Kantianism - KANTIANISM (A FORM of DEONTOLOGY) Bobro...

Info iconThis preview shows pages 1–4. Sign up to view the full content.

View Full Document Right Arrow Icon
KANTIANISM (A FORM of DEONTOLOGY) Bobro Rachels, EMP, ch. 8 President Harry Truman decided to drop atomic bombs on Hiroshima and Nagasaki in 1945 based on utilitarian considerations. He reasoned: If America had not so acted, more than a million lives would have been lost. After signing the order, he "slept like a baby." First of all, from a utilitarian standpoint, it's debatable whether America (and the Allies in WWII) needed to drop atomic bombs on the Japanese mainland to turn the tide of the war. Kim Stanley Robinson has argued that we could have dropped a couple of nuclear bombs in the bay near Tokyo with the threat of the next one on the mainland itself. Second, aren't there some lines that can't be crossed no matter what? Truman thought the bombings were justified—they had shortened the war and saved lives. But philosopher Elizabeth Anscombe replies: "For men to choose to kill the innocent as a means to their ends is always murder." (Is the reference here specifically to men?!) Specifically in reference to Truman, Anscombe says, "Come now. If you had to choose between boiling one baby and letting some frightful disaster befall a thousand people—or a million people, if a thousand is not enough—what would you do?
Background image of page 1

Info iconThis preview has intentionally blurred sections. Sign up to view the full version.

View Full DocumentRight Arrow Icon
Truman is not alone in thinking this way. On NPR "All Things Considered," Feb. 9, 2005, a colonel overseeing the West side of Baghdad said that he would do "whatever it takes" to gain freedom and stability for the Iraqi people. This sounds like the colonel is a non-utilitarian. But when asked, "What about all the casualties to American troops?" the colonel replied, "I think it's relative to the benefit." I think that even a utilitarian might have problems with the Iraq invasion, nevertheless the colonel seems to employ utilitarian thinking. Now, consider this objection: If it's the right thing to do—invade and occupy Iraq—it shouldn't matter how many casualties there are! Moreover, there are actions that are simply unjustifiable according to many who reject Utilitarianism. They are never right, no matter what great goods might result from their being performed. Anscombe mentions boiling a baby. The traditional Jewish-Christian ethic forbids: killing the innocent for any purpose (this is usually taken to include the unborn fetus), arbitrary punishment, incest, suicide, treachery, idolatry, sodomy, adultery, making a false profession of faith, blasphemy, etc. So, for many, some moral rules are ABSOLUTE. But for Kant allmoral rules are absolute. We will also see that for Kant moral rules are general. Immanuel Kant, "Good Will, Duty, and the Categorical Imperative," 113-122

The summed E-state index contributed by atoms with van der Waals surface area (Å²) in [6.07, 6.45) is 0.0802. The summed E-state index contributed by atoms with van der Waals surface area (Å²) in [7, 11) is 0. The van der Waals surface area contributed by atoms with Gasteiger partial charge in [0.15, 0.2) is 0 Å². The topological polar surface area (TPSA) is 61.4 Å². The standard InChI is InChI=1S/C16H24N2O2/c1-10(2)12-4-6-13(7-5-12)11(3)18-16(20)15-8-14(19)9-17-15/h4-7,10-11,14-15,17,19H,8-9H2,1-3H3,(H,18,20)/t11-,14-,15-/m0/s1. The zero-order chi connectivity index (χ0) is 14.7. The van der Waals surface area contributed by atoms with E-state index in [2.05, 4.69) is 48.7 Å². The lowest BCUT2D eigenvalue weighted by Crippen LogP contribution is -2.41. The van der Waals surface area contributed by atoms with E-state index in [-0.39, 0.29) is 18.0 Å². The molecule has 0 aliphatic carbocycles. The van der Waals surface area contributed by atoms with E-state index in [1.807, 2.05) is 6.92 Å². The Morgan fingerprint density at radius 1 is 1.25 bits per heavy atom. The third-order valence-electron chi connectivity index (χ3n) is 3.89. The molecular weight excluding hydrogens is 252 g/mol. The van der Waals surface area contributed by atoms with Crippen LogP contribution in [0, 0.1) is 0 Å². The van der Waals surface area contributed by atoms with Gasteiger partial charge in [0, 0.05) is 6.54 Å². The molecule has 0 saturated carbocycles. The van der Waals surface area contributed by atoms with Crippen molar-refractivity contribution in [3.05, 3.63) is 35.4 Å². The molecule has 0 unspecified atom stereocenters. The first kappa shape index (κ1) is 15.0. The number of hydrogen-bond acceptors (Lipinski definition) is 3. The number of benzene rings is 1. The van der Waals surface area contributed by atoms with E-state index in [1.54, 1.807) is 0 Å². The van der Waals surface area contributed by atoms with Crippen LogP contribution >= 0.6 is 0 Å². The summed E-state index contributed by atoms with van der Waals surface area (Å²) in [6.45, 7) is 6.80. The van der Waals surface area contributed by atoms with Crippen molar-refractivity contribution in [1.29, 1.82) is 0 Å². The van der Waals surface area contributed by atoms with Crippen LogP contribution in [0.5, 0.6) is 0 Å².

Background image of page 2
Immanuel Kant agrees that moral rules are absolute. For moral rules are what he calls categorical imperatives. He makes a distinction between hypothetical and categorical imperatives (SS, 134). Hypothetical imperatives are conditional, whereas categorical imperatives are absolute.
Background image of page 3

Info iconThis preview has intentionally blurred sections. Sign up to view the full version.

View Full DocumentRight Arrow Icon
Image of page 4
This is the end of the preview. Sign up to access the rest of the document.

This note was uploaded on 10/26/2010 for the course PHIL 101 taught by Professor Bobro during the Fall '08 term at Santa Barbara City.

Page1 / 11

Kantianism - KANTIANISM (A FORM of DEONTOLOGY) Bobro...

This preview shows document pages 1 - 4. Sign up to view the full document.

View Full Document Right Arrow Icon
Ask a homework question - tutors are online